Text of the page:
Agriculture classes are becoming popular with girls, as they look forward to careers beyond the family farm including veterinary medicine.
40 years ago, most of the students in high school agriculture classes in Wisconsin were boys, who expected to run the family farm. Many of today’s students have never lived on a farm, but are in urban areas interested in learning about agribusiness and related fields.
“I teach a lot of vet science. I have a lot of kids who want to go into the agricultural sciences,” said Jan Hildebrandt, a teacher in the Eau Claire School District. “You are seeing that movement toward people raising their own food. The last five years that has been on a steady incline.”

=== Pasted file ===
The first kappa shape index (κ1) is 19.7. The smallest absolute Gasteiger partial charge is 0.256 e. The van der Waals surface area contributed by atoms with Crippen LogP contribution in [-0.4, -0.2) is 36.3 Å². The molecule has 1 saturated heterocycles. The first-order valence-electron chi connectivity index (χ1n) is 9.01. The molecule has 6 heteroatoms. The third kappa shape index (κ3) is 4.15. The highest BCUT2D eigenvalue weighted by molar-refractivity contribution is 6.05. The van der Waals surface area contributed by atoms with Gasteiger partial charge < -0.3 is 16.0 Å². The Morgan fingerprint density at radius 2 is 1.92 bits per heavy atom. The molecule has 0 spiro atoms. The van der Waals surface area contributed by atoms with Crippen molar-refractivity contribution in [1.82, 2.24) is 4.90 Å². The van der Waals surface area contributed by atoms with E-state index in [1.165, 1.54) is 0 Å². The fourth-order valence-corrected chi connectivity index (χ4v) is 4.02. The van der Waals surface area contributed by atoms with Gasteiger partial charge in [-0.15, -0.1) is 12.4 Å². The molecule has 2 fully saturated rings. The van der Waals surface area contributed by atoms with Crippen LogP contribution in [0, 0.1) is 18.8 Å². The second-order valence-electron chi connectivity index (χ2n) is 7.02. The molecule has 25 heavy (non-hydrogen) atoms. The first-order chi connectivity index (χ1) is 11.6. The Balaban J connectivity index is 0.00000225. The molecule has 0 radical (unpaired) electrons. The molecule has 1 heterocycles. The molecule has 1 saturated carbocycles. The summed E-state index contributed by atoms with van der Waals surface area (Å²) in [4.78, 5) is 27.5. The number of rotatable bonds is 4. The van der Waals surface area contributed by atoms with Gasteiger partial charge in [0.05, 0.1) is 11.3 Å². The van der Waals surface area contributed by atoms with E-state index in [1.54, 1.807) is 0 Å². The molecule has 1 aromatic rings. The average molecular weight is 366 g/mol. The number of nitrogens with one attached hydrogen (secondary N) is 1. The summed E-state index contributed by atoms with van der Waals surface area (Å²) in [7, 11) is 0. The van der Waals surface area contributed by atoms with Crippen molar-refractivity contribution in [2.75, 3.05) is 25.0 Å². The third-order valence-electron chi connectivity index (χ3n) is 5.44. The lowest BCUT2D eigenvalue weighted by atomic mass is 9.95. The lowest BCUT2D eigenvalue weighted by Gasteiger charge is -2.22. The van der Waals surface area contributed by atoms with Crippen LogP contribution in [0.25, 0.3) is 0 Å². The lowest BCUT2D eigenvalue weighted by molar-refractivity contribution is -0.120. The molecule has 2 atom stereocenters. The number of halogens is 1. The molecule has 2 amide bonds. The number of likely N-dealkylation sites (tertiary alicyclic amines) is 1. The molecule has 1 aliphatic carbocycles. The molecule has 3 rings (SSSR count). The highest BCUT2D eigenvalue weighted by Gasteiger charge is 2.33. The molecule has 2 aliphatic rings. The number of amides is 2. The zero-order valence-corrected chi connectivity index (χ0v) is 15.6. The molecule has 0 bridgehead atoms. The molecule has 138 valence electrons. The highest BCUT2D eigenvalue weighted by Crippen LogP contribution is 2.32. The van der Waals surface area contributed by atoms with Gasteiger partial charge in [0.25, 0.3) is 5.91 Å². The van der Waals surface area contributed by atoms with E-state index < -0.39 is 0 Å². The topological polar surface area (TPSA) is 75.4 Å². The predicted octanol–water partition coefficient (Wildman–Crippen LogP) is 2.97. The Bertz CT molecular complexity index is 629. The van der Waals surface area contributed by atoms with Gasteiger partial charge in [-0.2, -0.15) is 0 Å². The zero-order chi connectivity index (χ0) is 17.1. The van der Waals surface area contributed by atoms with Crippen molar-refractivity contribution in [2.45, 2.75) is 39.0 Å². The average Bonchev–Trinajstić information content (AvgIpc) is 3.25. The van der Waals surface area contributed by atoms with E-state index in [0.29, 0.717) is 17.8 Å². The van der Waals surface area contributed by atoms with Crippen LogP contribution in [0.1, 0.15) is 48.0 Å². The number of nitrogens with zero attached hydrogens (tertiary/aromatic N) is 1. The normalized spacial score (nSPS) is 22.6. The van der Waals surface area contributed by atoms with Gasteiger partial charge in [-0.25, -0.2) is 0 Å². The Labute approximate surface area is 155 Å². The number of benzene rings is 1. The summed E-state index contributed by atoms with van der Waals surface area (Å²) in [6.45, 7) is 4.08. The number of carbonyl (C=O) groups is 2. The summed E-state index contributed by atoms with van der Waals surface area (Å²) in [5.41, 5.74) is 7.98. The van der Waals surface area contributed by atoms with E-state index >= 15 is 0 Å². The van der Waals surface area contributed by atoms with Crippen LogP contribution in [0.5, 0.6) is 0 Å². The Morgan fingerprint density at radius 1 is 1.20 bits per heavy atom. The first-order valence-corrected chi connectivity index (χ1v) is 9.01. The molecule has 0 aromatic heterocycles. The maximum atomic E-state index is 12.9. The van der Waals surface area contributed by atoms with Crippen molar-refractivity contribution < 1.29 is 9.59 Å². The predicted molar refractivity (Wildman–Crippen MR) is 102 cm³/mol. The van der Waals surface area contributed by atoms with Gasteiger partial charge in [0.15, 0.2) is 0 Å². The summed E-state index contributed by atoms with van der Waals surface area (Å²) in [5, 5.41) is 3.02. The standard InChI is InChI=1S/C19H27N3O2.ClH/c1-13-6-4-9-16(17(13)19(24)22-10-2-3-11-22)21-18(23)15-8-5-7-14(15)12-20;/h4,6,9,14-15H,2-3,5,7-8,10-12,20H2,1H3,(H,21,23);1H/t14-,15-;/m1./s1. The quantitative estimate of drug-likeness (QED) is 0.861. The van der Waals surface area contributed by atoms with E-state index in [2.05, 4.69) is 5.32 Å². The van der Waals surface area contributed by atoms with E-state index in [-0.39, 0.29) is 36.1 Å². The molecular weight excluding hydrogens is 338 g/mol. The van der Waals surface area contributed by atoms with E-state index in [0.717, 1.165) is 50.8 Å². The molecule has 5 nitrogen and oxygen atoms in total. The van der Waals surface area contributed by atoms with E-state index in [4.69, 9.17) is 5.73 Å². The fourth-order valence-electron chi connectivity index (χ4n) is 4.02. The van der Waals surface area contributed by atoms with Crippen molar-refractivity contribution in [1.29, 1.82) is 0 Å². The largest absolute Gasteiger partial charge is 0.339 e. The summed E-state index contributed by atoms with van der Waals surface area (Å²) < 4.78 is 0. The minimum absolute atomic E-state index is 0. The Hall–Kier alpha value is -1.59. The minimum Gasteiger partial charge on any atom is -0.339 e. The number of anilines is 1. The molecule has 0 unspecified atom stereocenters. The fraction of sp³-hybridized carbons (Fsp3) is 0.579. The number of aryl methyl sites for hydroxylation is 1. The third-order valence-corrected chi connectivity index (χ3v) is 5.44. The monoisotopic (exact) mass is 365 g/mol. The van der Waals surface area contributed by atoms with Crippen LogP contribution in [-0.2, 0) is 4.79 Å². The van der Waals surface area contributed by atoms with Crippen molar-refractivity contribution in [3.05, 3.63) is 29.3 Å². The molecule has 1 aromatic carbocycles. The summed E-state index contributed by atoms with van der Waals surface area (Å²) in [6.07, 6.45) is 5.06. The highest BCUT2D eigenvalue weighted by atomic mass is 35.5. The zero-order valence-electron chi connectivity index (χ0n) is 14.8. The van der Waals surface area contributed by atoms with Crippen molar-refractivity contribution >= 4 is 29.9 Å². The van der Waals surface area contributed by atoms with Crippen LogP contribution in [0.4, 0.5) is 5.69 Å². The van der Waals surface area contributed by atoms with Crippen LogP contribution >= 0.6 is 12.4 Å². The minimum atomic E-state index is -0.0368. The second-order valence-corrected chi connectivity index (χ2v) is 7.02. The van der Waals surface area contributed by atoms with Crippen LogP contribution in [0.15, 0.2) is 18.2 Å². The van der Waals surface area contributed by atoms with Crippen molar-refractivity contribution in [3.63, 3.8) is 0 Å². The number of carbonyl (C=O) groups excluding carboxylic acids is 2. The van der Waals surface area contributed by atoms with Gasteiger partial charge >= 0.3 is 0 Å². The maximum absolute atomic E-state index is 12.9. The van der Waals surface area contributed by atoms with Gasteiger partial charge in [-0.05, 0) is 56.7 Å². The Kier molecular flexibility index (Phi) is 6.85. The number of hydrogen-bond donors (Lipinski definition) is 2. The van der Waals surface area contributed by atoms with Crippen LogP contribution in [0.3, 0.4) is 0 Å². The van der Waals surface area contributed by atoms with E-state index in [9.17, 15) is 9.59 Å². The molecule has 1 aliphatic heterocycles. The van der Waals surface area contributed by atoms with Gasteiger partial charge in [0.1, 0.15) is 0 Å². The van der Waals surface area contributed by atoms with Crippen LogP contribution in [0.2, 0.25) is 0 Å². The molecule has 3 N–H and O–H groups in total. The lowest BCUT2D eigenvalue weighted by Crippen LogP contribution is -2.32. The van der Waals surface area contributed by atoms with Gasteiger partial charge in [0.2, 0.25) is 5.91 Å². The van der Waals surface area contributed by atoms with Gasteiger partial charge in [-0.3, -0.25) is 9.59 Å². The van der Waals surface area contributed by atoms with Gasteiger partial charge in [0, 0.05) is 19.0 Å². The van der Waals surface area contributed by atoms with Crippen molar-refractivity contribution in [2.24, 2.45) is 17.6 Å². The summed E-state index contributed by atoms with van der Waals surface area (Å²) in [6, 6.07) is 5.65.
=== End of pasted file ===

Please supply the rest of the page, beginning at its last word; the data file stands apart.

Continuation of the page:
There are fewer students growing up on farms, even in rural areas. For 14 years, Arica Kirkham has taught agriculture at Augusta schools. According to her, there is a move away from interest in large farms producing crops or milk.
“It is difficult to get into the production agriculture. The cost is one of the biggest factors. Someone coming fresh out of high school or college, who’s going to give them a loan to get into production agriculture? That’s probably one of the biggest challenges,” she said.